Sunday, March 28, 2010

Thoughts from Nonprofit Leadership from Every Generation

"You are too young. We can't hire you."
"Managing someone 20 years older than me."

About a week ago, I had the opportunity to attend the YNPN Professional Development event, "Nonprofit Leadership from Every Generation". Professional Development workshops take place every other month. I view them as a great opportunity to foster NP young professionals interactions, tackle some general and day-to-day professional development issues in the non-profit sector and get some great tips from seasoned individuals.

The March workshop was an opportunity to show how one can lead and collaborate successfully within a multi-generational community and possibly help answer some of the questions above.

The moderator was Ryan Feinstein from Next-Gen collaborative and the panelists were Emily Davis (co-founder/chair YNPN San Diego), Sherri Petro from VPI Strategies and John Falchi, former professor and development consultant for NGOs, each of them representing a different facet of the multi-generational leadership.

The workshop began with an intro from each of the panelists showing how they had to deal during their career with multi-generational issues. A couple of anecdotes that stuck:
  • John F. spending some time in a frathouse in his 50's and transforming that in a positive experience where everyone came together to organize the First United Nations Earth Run (commemorating 1986 as the International Year of Peace)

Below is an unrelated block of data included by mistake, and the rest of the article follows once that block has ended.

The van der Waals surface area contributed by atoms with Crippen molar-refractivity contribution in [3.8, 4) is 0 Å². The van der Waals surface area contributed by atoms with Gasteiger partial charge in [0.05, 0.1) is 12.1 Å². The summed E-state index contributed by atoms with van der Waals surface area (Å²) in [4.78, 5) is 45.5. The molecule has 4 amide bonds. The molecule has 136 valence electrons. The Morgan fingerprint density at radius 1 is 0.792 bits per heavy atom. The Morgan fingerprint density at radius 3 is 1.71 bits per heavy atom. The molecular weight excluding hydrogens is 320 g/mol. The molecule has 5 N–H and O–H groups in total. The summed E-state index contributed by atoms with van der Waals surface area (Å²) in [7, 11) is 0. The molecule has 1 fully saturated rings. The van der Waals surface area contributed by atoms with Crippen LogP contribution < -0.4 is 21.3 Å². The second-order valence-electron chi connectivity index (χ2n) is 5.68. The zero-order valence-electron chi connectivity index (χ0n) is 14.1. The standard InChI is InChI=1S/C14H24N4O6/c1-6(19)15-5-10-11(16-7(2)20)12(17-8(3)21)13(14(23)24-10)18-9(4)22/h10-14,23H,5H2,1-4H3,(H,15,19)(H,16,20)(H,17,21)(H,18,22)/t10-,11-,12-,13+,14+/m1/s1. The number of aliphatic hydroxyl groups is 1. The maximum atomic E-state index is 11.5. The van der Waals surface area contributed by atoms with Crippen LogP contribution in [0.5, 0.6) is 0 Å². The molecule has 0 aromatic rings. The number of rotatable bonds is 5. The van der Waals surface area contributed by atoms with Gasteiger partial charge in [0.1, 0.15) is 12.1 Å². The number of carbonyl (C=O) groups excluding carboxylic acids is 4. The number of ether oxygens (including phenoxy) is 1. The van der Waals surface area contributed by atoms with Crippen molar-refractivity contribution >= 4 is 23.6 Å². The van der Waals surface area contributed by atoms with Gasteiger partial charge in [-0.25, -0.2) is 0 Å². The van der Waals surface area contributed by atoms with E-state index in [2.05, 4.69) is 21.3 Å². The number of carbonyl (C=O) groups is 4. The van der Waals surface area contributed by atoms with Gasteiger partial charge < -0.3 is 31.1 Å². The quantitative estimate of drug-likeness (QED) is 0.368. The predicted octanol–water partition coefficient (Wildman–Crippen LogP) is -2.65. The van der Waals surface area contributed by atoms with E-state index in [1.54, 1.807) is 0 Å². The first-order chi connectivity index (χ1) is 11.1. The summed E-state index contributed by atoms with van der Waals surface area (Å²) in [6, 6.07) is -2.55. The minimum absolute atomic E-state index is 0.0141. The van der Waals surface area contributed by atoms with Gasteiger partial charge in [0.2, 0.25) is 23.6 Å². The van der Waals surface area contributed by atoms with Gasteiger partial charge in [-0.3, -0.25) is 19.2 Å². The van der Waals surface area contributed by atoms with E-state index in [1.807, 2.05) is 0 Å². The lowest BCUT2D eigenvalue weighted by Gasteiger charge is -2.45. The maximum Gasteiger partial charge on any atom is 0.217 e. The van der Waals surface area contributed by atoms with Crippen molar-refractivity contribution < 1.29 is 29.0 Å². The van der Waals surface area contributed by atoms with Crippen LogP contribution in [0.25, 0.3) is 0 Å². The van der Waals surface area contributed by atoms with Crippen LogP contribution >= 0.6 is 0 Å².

• Sherri P. managing people from 18 to 65 years old with a person introducing himself as follows: "Hi, I'm Russ and I have all my teeth."
  • The advice of a career counselor to Emily D. about her looking too young: "Put some glasses on and suck it up."
A couple of interesting points that stuck:
  • Its more a question of qualities than age.
  • It comes down to respect and leveraging, not to age.
  • The newcomer in a group has something to prove, i.e., demonstrate success. There is the assumption that with age comes entitlement. Power has to be taken, it's seldom given.
  • Common ground is the mission.
After that introduction of the panelists, the workshop moved to a World Cafe format where the question was "What assumptions do we have and how can we challenge those limited beliefs?"
Through group discussion, the following points were brought up:

  • Lack of understanding
  • Entitlement
  • Tech = younger
  • Older = experience
  • With age comes authority, power, wisdom
  • Young = idealistic
  • "Earn your stripes"
  • Every generation is persuaded they know best
  • Knowledge transfer is unidirectional
Opportunities that come from those limited assumptions:
  • Discuss how to communicate
  • Address/be explicit about different opportunities
  • Come from a place of respect with empathy
  • Be willing to have a friendly conversation
  • Create/build relationships by checking assumptions at the door
  • Ask why someone wants to know about age
  • Owning your age - be confident
  • Learn how people want to be recognized
  • Show your skills, develop credibility
  • Wisdom = experience awareness
  • More diversity = more results for the mission
  • Cross-functional teams create strength
Overall a great workshop! Watch for the next workshop in May with a panel of next gen Executive Directors from San Diego.

Many thanks to Rahul Dangui for the blog contribution!

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